The futility of challenging Apple perfection

I know, I should get over it, but it does annoy the way the Jobs faithful go on about everything being perfect in their world and Apple being able to do no wrong. Perhaps its age or maybe I have got some kind of genetic disorder that prevents me from ‘getting’ the whole Apple thing.

When I look at the Mac, all I see is a computer that uses exactly the same GUI paradigm as Windows PCs, just implemented a little differently, though not differently enough to pay a massive price premium for or to justify all of the hassle associated with switching and having to live with irritating compatibility issues. I then look at the iPhone and see a user interface design that has been deliberately dumbed-down and sacrifices efficiency for novice user simplicity, all powered by a handset with appalling battery life and inadequate external controls because the ‘slim and sleek’ look was prioritised above utility.

Now when I say these kinds of things, it is easy for me come across as ‘Apple bashing’, but in reality, my observations are simply made to challenge the notion that Apple is delivering stuff that is perfect and somehow more ‘special’ than other manufacturers, because it is not. Sure it has come up with some nice designs and implemented some original thinking in certain areas, but nowhere near as much as a player like IBM, for example, which has invested in and delivered serious innovation (as opposed to Apply style ‘nice touches’) for decades – there is no comparison here.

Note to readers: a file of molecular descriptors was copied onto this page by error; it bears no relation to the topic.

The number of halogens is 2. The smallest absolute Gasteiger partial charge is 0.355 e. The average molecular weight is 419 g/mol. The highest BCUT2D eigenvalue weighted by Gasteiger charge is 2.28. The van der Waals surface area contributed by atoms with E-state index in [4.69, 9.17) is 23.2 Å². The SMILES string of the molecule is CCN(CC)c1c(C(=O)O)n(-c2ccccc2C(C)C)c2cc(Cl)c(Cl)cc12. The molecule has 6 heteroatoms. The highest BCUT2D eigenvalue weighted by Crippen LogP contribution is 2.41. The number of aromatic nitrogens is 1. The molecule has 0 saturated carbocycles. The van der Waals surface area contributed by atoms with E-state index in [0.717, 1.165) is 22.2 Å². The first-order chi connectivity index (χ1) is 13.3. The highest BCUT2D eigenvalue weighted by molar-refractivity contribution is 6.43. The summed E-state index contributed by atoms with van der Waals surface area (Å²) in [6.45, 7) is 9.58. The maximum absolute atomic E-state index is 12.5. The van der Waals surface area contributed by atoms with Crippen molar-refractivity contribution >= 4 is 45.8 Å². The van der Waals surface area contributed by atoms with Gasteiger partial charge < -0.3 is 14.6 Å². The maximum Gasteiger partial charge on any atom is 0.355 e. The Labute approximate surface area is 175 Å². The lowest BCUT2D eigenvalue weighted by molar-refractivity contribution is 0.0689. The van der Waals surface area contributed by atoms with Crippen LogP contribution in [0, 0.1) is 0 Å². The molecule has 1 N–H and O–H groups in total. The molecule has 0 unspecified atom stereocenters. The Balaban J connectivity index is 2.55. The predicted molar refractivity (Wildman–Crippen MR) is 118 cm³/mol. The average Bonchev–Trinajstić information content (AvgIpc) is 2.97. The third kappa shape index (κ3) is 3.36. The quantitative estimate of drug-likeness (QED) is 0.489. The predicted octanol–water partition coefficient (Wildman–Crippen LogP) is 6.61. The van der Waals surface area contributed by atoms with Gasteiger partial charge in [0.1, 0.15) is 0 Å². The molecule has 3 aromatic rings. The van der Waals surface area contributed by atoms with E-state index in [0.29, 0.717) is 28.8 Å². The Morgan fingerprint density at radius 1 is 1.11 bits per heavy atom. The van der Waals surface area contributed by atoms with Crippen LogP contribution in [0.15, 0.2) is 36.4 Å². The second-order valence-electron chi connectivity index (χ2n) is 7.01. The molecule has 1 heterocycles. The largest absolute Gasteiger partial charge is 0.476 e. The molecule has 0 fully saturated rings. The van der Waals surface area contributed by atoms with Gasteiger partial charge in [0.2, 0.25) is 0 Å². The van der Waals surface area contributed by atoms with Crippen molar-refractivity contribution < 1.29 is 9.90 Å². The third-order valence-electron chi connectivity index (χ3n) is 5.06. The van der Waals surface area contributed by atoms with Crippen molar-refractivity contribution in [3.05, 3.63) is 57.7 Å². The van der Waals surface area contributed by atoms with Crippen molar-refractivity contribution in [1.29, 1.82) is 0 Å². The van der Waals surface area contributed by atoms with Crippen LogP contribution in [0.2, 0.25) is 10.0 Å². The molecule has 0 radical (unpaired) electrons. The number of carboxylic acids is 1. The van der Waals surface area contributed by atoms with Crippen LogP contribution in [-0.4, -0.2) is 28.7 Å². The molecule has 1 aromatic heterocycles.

Where Apple is different is with respect to openness – or more accurately lack of it. The faithful point to tight integration between hardware, software and services as allowing Apple to optimise the user experience. Fair enough, and as massive BlackBerry fan myself, I am familiar with the advantages of an end-to-end proprietary solution. But such tight integration is a double-edged sword in that it can restrict choice and interoperability, which *should* be a major consideration for those considering Apple kit in a business context.

Anyway, fed up with feeling like the boy in the fairytale shouting “But the emperor’s wearing no clothes”, I snuck a cheeky little question about whether Apple or Microsoft can be considered more closed into one of our market tracker surveys to see what others thought. As it turns out, the majority of those who had an opinion identified Apple as the king of closed technology and the master of proprietary controlling behaviour. See here for some examples of what people came back with – lot’s of stuff Microsoft would get slated for big time if it tried to do the same things.

Meanwhile, at a personal level, having tried OS X for a couple of months, I thought it was alright, but my MacBook Pro now boots into Vista – not because I think it is better, but because it is simply more convenient and productive for the job I do. I wish I could say that my iPhone had been similarly repurposed, but it is pretty much just sitting there doing nothing at the moment. As a hard-core BlackBerry user, the iPhone looks like a clumsy prototype that is a total non-starter for my road-warrior type business requirements. I have even stopped using it for music as the user interface is nowhere near as quick and convenient as the navigation wheel on my iPod, which I have now gone back to.

But, having said all that, I have come to terms with the fact that I am not going to win these arguments. Apple somehow seems to have struck a chord with the masses and the elite, so I’ll just shut up from now on, accept my Apple blindness as personal affliction, and let them get on with it.

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